The world of early childhood education (ECE) is focused on child development and learning, but what do we mean by those terms?
One of the ways we can understand today’s ECE is to look at the way it describes the process of education. Pick up most any book in the field, and you will find “growth” charts of the milestones of development and the stages of skill acquisition. Parents follow these guides and can become obsessed with their child’s “performance” and worry that they may be “falling behind.”
In this way, what ECE communicates and development and learning ss a linear progression from small to big and from incapable to skillful. The problem with this way of looking at child development is that it is scientifically incorrect. The true picture of the early years is one of spurts and retreats, of stagnation and astonishment.
A metaphor for this characterization of ECE is to look at an acridid that has outgrown their skin and has to shed it to get bigger. There is no going back, and there is no change other that size. Children are not spiders.
Currently, there is a renewed interest in play-based learning. The notion that children learn through play is hundreds of years old. Since the industrial revolution, play has largely been supplanted by an education system that trains workers to fit into a production economy. The pushback on this pedagogical approach is being fueled primarily by new insights coming from studies in neuroscience and biological anthropology. The new understanding is that the infant comes not as a blank slate to be filled with knowledge, but more as a learning machine that is programmed to develop as the child interacts with the world.
In this new way of looking at ECE, rather than simply growing up, children are now seen as gaining entirely new capabilities that were nascent and are now manifest. Metaphorically, a child is like a tadpole who is transformed in the early years from a herbaceous swimming creature into a bipedal insectivore.
The presenters at recent the Play First Summit largely followed the play-based learning track with very powerful and unique perspectives. However, if you listened carefully, a new paradigm was being hinted at. Going beyond growth and transformation, one can see clues that there is the possibility of a true metamorphosis. What does this mean?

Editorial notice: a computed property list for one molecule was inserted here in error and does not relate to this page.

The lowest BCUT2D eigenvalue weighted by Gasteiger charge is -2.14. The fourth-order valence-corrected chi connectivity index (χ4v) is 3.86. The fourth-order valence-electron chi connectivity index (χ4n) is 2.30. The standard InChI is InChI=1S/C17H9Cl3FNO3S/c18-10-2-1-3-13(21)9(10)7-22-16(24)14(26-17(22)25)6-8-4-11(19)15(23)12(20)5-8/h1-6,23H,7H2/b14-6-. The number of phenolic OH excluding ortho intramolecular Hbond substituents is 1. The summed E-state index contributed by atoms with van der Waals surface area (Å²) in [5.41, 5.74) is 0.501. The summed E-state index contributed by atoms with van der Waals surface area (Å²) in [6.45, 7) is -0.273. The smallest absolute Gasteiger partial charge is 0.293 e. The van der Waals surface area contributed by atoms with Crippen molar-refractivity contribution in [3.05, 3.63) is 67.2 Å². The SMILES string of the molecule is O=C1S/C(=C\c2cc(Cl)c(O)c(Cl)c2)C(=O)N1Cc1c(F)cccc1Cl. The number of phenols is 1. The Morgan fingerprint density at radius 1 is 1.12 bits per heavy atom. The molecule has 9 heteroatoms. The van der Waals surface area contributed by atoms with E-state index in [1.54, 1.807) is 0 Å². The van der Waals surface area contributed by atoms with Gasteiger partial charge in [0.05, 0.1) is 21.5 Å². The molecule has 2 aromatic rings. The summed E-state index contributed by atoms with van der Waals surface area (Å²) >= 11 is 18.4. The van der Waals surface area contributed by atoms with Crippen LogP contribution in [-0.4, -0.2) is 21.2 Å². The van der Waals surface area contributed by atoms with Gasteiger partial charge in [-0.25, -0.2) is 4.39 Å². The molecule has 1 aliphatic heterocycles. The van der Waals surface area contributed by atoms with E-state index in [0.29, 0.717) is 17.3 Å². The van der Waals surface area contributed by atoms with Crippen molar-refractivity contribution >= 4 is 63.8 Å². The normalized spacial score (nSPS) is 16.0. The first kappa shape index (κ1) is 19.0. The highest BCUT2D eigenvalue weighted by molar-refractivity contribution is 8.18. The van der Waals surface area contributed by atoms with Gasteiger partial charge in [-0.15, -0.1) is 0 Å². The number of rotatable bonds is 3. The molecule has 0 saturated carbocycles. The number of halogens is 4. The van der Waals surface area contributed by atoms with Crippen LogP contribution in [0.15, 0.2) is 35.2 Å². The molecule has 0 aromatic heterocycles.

While the tadpole’s transformation is a type of metamorphosis, in this new metaphor, the child is more like a butterfly. Unlike the tadpole who retains much of their physical form a structure, the caterpillar digests itself and is literally turned in to a soup without form. Only a few highly organized cells remain intact that are the template for future butterflies.
Many of the speakers alluded to how children need to be nurtured to gain the resources and become butterflies, not just frogs. Trusting the child and their intrinsic drives to play was a consistent theme throughout the Summit. Deep listening and non-interference were also commonly sighted as essential.
The presenter that wrapped these ideas into a package that went beyond transformation to metamorphosis was that of Ms. Cheng. What she has created is a new “meta” level by which the Anji Play method transforms teaching, teachers, and educational institutions.
By allowing children to play freely, in the Anji method this is referred to as “true” play. Teachers are tasked with primarily observing and recording what happens. The observations set the stage for group discussion. This chrysalis phase of the program is truly amorphous, and there are no expectations about outcomes except to hear from the children about what they were thinking during their play. What problems were they trying to solve, and what did they learn.
So far, so good. But the change goes far beyond this new method of education. The process also changes teachers as they see how complex the children’s discoveries have been and the critical thinking that they have employed. In contrast, teaching children numbers and words pale in comparison to this “true” learning by “true” children.
With the Anji Play method, teachers become committed to this form of learning and will not disavow it for an academic approach. Administrators who insist on going backward find that they are confronted by incontrovertible evidence that the children are learning better and faster than in the old way. The Anji Play method revises the whole educational ecosystem.
What is also true of the Anji method is that everyone is joyful. This emotion does not mean there is no strife or difficulties but that these setbacks an integral part of the learning process for children, teachers, and administrators. Everyone is learning to take on challenges and succeed, and this brings about joy.
Most importantly, through Anji Play, children emerge as butterflies and take flight.